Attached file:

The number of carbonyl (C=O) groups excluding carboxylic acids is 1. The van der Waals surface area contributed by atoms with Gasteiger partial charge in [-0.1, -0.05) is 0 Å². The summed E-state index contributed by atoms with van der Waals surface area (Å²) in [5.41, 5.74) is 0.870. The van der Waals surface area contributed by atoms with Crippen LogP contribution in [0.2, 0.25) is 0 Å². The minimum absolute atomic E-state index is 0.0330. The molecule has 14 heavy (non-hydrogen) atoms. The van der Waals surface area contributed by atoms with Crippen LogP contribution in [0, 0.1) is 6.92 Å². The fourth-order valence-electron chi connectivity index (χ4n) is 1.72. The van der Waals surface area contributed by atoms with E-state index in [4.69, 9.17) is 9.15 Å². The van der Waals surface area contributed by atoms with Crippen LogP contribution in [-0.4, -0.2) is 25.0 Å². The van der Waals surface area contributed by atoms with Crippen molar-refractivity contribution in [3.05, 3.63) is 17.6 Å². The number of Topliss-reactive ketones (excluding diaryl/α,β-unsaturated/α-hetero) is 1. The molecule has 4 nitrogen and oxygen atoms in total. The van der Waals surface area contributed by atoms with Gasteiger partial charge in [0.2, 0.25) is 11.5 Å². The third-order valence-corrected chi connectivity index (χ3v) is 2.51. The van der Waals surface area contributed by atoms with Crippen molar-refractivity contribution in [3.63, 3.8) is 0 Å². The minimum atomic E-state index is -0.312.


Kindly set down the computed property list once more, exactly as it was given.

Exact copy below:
The number of carbonyl (C=O) groups excluding carboxylic acids is 1. The van der Waals surface area contributed by atoms with Gasteiger partial charge in [-0.1, -0.05) is 0 Å². The summed E-state index contributed by atoms with van der Waals surface area (Å²) in [5.41, 5.74) is 0.870. The van der Waals surface area contributed by atoms with Crippen LogP contribution in [0.2, 0.25) is 0 Å². The minimum absolute atomic E-state index is 0.0330. The molecule has 14 heavy (non-hydrogen) atoms. The van der Waals surface area contributed by atoms with Crippen LogP contribution in [0, 0.1) is 6.92 Å². The fourth-order valence-electron chi connectivity index (χ4n) is 1.72. The van der Waals surface area contributed by atoms with E-state index in [4.69, 9.17) is 9.15 Å². The van der Waals surface area contributed by atoms with Crippen LogP contribution in [-0.4, -0.2) is 25.0 Å². The van der Waals surface area contributed by atoms with Crippen molar-refractivity contribution in [3.05, 3.63) is 17.6 Å². The number of Topliss-reactive ketones (excluding diaryl/α,β-unsaturated/α-hetero) is 1. The molecule has 4 nitrogen and oxygen atoms in total. The van der Waals surface area contributed by atoms with Gasteiger partial charge in [0.2, 0.25) is 11.5 Å². The third-order valence-corrected chi connectivity index (χ3v) is 2.51. The van der Waals surface area contributed by atoms with Crippen molar-refractivity contribution in [3.63, 3.8) is 0 Å². The minimum atomic E-state index is -0.312.